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Psalm 63

The introduction to Psalm 63 tells us David wrote it while hiding in the desert of Judah.  This happened when he ran from Saul (1 Samuel 23:14-29) and Absalom (2 Samuel 15:13-37).  In both cases, David ran from family that tried to kill him.  Uprooted from his home in the barren wilderness with no certainty of provision, safety, or return, David displays confidence in the Lord and worships Him.  David’s worship of the Lord in normal times allowed him to worship the Lord in abnormal ones.  His habit of seeking the Lord kicked in while in the desert when he couldn’t worship in the sanctuary.  Our regular worship will cause us to praise the Lord during irregular times.

Instead of complaining to the Lord, David worshipped the Lord.  Even in the desert, while being chased by his (and the Lord’s) enemy, David prioritized worship.  When life gets crazy and stressful, people often skip worship to focus on the problem at hand.  Not David.  He continued his worship pattern and brought his situation into it.  He “earnestly” sought the Lord (v. 1).  He didn’t cut his worship time or halfway go through the motions because he was busy in the desert. His circumstance increased his thirst for God.  It seems his circumstance illustrated that thirst (read verse 1).  David had routinely worshipped God in the sanctuary (v. 2a).  Now, he couldn’t be “in church” because of an extreme circumstance.  He knew God’s “power and glory” (v. 2b) extended beyond the sanctuary walls.  We should regularly worship in the sanctuary with God’s people (Hebrews 10:25) and only miss for extreme circumstances.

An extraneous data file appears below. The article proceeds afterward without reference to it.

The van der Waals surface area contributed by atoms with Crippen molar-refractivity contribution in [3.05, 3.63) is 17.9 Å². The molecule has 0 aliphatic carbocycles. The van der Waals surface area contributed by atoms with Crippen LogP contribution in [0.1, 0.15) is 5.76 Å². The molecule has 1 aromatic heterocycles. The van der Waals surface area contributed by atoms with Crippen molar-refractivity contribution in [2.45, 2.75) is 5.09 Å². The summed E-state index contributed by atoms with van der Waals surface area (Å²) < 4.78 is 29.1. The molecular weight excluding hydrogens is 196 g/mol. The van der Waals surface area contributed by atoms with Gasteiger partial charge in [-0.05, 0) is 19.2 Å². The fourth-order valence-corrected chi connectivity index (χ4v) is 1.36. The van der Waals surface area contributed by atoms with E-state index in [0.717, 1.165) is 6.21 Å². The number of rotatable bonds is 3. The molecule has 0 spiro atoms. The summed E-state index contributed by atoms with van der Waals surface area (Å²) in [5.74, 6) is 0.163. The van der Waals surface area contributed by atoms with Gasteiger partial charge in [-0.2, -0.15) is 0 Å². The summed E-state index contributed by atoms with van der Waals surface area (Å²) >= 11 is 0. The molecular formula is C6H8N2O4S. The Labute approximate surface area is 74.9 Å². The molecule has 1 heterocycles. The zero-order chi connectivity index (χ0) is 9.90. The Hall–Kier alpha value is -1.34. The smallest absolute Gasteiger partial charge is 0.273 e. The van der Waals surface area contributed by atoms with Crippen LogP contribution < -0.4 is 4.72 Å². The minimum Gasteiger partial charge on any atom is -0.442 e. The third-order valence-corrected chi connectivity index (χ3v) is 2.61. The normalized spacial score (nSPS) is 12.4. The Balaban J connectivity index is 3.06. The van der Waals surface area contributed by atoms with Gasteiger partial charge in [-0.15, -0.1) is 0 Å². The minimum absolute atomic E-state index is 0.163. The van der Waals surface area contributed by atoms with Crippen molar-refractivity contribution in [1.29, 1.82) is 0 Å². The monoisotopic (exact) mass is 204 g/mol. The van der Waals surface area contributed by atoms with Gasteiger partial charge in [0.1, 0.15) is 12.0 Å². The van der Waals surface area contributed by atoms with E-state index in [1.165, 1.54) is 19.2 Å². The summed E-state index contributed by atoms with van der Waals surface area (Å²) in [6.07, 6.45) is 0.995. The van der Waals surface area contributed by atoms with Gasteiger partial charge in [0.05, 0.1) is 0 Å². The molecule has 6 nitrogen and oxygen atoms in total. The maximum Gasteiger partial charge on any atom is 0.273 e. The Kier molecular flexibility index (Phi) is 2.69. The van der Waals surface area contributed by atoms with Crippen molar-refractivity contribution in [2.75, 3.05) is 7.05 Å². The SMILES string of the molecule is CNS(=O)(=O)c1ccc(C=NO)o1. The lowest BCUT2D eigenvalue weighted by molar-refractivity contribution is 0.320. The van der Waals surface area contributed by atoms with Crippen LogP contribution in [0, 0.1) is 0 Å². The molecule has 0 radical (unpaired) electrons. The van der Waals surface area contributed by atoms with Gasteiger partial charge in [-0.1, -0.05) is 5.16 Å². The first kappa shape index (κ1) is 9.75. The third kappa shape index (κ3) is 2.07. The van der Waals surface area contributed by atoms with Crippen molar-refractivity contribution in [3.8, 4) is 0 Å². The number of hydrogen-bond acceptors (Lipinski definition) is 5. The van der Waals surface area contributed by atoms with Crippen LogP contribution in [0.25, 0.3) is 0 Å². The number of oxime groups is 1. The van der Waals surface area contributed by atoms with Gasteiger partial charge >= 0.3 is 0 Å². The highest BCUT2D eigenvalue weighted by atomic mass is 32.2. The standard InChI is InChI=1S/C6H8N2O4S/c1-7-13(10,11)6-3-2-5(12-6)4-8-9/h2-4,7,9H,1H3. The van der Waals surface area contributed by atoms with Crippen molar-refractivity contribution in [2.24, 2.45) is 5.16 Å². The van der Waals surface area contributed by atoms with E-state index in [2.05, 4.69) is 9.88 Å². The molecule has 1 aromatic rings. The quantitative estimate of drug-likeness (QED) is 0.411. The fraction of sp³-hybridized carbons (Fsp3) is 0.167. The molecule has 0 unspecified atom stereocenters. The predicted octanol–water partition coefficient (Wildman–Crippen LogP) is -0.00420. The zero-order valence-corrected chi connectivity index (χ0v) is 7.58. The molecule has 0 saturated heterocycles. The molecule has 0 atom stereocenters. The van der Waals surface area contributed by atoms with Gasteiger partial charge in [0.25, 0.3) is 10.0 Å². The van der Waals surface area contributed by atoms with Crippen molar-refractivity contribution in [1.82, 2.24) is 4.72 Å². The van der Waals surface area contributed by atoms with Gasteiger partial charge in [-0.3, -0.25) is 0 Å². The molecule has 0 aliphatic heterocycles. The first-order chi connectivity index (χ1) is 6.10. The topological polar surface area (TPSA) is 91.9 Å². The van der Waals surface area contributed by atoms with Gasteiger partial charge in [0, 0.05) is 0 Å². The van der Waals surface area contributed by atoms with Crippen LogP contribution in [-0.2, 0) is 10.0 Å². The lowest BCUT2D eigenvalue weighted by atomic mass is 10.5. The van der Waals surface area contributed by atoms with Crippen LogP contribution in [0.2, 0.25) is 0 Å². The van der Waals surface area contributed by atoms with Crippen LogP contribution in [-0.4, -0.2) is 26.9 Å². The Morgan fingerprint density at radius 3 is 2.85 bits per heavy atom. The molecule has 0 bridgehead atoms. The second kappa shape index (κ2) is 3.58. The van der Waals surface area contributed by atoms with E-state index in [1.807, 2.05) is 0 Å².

Even in the desert, with the enemy out to assassinate him, he sang loud (vv. 3, 5, 7) and lifted his hands (v. 4).  Some “advisors” may have told him to be quiet and put his weapons back in his hand as the enemy could attack at any moment.  David would have worshipped instead. Loving the Lord was better than living (v. 3).  He didn’t know how much time he had left, but whatever it was, David was going to praise the Lord in the moment instead of waiting till the moment got better (v. 4).  He could even lay down at night in security and think about the Lord instead of the possible danger lurking in the darkness (vv. 6-7).  The Lord had him with His right hand of power, provision, and protection (verse 8).  David had a spiritual thirst (v. 1) and an appetite for “the richest of foods” (v. 5).  Praise was his food, and worship was his drink.  He hungered and thirsted for righteousness and was filled (Matthew 5:6). David wasn’t praying general theoretical prayers of protection and deliverance.  David trusted the Lord to take care of an actual enemy while living in the most desolate conditions (vv. 9-10).  David could rejoice and give God glory (v. 11) when the heat (literally) was turned up in a season of uncertainty because of his worship-filled lifestyle in everyday life.


  1. Will your current pattern of worship sustain you and remain when trouble comes?
  2. Do you skip worship in the sanctuary with God’s people only in extreme situations?
  3. Will you allow the Lord to take you through a desert experience or two to test and increase your devotion to Him?


Lord, I desire to praise You in the sanctuary and the desert.  You are my food and drink – my sustenance.  “Because Your love is better than life, my lips will glorify You (v.3).  Help me praise You in good times so I’ll praise You in the bad.  Help me praise You in the bad to show I truly trust You.  In Jesus’ name I pray, Amen.

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Stephen and his wife Haley have called Arkansas home all of their lives. Stephen has served in several ministry roles over the last 25 years and as a lead pastor for the last 8 years. Stephen attended Williams Baptist College and earned a BA in Biblical Studies from Ouachita Baptist University, an MA, MDiv, and DMin in Christian Leadership and Pastoral Ministries from Liberty University. When not pastoring, Stephen enjoys running, cycling, reading, writing, camping, fishing, and spending time with his family.

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